Former Vice President Al Gore, now one of the world's leading climate activists, endorsed Joe Biden’s White House bid on Wednesday, declaring that choosing the presumptive Democratic nominee over President Donald Trump is “not rocket science” and “not a close…
By Bill Barrow, Associated Press
NPR’s Tamara Keith and Amy Walter of the Cook Political Report join Judy Woodruff to discuss the latest political news, including reaction from Congress and President Trump after another series of mass shootings, how Democratic and Republican views on gun…
“The scientists not only predicted these consequences, they’re telling us they’re going to get a lot worse still, until we stop using the Earth’s atmosphere as an open sewer,” Former Vice President Al Gore told the PBS NewsHour.
By Joshua Barajas
Former Vice President Al Gore is troubled by what he sees as an American vulnerability to false assertions driving political policy. Gore has just re-released his book “The Assault on Reason,” 10 years after its original publication with an update…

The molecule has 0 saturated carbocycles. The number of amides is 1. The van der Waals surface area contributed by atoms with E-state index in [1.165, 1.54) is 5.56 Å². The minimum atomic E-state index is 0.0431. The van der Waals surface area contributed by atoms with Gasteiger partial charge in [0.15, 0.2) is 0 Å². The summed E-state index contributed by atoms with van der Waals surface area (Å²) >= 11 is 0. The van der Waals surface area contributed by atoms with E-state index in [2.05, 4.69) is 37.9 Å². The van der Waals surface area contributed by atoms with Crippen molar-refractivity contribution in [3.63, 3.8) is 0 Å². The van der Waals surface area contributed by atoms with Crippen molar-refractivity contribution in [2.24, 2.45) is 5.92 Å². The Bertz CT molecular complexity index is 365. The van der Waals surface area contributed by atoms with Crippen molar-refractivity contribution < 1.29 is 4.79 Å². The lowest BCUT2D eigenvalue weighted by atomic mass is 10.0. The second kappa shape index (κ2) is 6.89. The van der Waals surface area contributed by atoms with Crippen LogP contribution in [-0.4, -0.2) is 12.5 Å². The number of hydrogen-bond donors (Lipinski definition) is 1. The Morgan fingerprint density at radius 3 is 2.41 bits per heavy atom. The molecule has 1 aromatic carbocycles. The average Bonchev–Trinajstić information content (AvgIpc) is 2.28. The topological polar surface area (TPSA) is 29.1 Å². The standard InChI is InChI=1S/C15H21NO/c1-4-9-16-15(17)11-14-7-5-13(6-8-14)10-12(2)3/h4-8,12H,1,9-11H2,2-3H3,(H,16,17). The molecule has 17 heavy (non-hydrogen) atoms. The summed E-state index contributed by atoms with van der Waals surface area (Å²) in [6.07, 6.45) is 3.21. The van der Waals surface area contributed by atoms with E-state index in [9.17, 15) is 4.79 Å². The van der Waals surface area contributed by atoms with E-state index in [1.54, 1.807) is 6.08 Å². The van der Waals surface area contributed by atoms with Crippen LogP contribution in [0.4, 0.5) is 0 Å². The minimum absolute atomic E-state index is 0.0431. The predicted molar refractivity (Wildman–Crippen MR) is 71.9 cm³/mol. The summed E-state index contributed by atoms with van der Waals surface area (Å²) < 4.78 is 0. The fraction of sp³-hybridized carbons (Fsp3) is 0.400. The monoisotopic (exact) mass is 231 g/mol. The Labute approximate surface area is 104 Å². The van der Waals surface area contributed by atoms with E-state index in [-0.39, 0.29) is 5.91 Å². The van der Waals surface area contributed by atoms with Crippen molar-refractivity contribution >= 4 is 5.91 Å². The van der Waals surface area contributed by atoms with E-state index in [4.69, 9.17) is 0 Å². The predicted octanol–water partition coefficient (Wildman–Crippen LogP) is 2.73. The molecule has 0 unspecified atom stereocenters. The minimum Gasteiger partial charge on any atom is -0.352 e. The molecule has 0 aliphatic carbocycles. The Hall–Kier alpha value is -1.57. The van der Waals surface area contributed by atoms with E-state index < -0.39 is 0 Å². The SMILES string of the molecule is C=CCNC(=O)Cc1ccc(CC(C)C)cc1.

By PBS NewsHour
Former Vice President Al Gore slammed new EPA chief Scott Pruitt on Monday for his claim last week that carbon emissions aren’t the primary cause of global warming. “It’s an obviously false assertion,” Gore told PBS NewsHour’s Judy Woodruff.
By PBS NewsHour
Once a rival for the GOP nomination, Dr. Ben Carson is now President-elect Donald Trump's pick for housing secretary. On Monday, Mr. Trump called Carson “a brilliant mind … passionate about strengthening communities.” Meanwhile, at Trump Tower, former Vice President…
On Friday, President-elect Donald Trump placed a controversial call to the president of Taiwan. On Monday, he joined Ivanka Trump in her meeting with former Vice President Al Gore on climate change. Amy Walter of the Cook Political Report, Karen…
By Associated Press
WASHINGTON — Former Vice President Al Gore said Monday that he had a "productive" meeting with President-elect Donald Trump.
By Scott Bauer, Associated Press
The tedious task of recounting Wisconsin's nearly 3 million votes for president began Thursday with scores of hastily hired temporary workers flipping through stacks of ballots as observers watched their every move.
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